I have also never liked the whole gift thing at school or at work. It puts pressure on people to contribute even though they might not be able to afford it -- and it often becomes political when not everyone feels the same way about the person who is to receive a gift (as it has in the OP's case).
Any of you reading this who are not caught up in a strong tradition of gift-giving, please do yourself and your colleagues a favor by avoiding it. Instructors are hired to do their jobs and the students should not have to pay additional money to compensate them.
If ... after the semester is over and the grades have been submitted ... you wish to say, "Thank you," write a note or simply smile when you see her and express your gratitute verbally. If an instructor was exceptional, be sure that is reflected in your course eval and any other feedback that might get into her personnel file. She helped your professional career, now you help hers by giving her the positive teaching evaluations that will help her earn a teaching award or a promotion, a raise, etc.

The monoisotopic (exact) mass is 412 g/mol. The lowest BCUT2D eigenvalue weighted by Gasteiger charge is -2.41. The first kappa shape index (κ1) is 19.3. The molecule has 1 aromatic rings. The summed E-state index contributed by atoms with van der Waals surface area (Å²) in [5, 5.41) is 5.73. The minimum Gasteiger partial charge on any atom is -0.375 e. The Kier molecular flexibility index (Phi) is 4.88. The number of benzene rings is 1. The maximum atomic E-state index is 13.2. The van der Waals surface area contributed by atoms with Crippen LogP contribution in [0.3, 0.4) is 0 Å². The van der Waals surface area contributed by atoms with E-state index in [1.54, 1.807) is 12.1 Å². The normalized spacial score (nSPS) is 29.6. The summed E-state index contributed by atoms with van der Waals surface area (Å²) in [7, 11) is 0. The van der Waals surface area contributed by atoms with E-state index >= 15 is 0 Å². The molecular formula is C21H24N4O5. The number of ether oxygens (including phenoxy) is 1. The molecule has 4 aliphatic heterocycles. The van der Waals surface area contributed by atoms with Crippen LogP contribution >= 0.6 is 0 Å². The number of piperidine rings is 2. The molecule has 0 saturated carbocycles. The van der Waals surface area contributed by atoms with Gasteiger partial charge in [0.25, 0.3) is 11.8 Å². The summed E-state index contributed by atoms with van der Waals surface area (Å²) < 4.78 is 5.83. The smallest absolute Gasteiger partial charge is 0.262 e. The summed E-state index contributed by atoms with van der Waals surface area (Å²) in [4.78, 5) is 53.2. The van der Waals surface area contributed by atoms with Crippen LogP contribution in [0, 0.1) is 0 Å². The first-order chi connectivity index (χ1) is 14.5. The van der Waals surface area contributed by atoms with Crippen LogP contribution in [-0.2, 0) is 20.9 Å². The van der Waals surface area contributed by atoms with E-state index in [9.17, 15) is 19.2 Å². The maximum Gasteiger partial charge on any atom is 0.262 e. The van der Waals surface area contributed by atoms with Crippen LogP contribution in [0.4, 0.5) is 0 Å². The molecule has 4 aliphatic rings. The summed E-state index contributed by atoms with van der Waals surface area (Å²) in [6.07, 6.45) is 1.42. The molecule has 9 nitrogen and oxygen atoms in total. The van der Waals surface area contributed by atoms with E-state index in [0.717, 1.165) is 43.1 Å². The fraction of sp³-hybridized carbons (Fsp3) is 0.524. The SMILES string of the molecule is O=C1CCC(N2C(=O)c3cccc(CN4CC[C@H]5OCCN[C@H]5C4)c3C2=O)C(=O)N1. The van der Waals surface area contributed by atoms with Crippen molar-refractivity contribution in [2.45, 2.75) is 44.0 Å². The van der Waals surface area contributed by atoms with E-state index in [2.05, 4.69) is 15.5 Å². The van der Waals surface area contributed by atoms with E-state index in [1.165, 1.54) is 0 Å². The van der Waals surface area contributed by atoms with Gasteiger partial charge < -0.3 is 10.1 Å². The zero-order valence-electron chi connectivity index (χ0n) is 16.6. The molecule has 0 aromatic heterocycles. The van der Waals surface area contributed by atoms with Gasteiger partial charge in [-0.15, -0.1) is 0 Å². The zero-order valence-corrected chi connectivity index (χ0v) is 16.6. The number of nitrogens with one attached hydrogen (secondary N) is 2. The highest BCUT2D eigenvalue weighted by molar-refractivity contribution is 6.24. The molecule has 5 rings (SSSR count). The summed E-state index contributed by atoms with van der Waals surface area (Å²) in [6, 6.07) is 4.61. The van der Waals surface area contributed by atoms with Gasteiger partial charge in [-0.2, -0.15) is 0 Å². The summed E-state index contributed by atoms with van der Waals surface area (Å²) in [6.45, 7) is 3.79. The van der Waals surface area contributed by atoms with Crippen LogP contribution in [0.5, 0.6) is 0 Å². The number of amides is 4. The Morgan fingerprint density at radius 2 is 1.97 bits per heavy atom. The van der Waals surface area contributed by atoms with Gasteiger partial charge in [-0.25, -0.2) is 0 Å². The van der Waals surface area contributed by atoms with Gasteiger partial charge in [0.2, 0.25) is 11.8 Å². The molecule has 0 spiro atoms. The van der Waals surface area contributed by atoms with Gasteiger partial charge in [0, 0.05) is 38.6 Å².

If your school or group already has a tradition of gift-giving, keep it as small and as stress-free as possible. That will minimize the politics and hard feelings that can develop as people don't all feel the same about participating. A small gift certificate ($10 - $25) at the school bookstore is a good idea or from some place like Amazon
.com is a good idea -- or from some other place if you know for a fact that she likes that store. Instructors don't usually make a lot of money, so choose a place that she will definitely appreciate or else a place where she has a wide selection of choices. For example, not everyone drinks coffee or likes going to a spa etc. so only buy those things if you know she frequents those places. Luxury items or stores may be OK for some instructors, but some are really strapped for cash and would appreciate something practical more.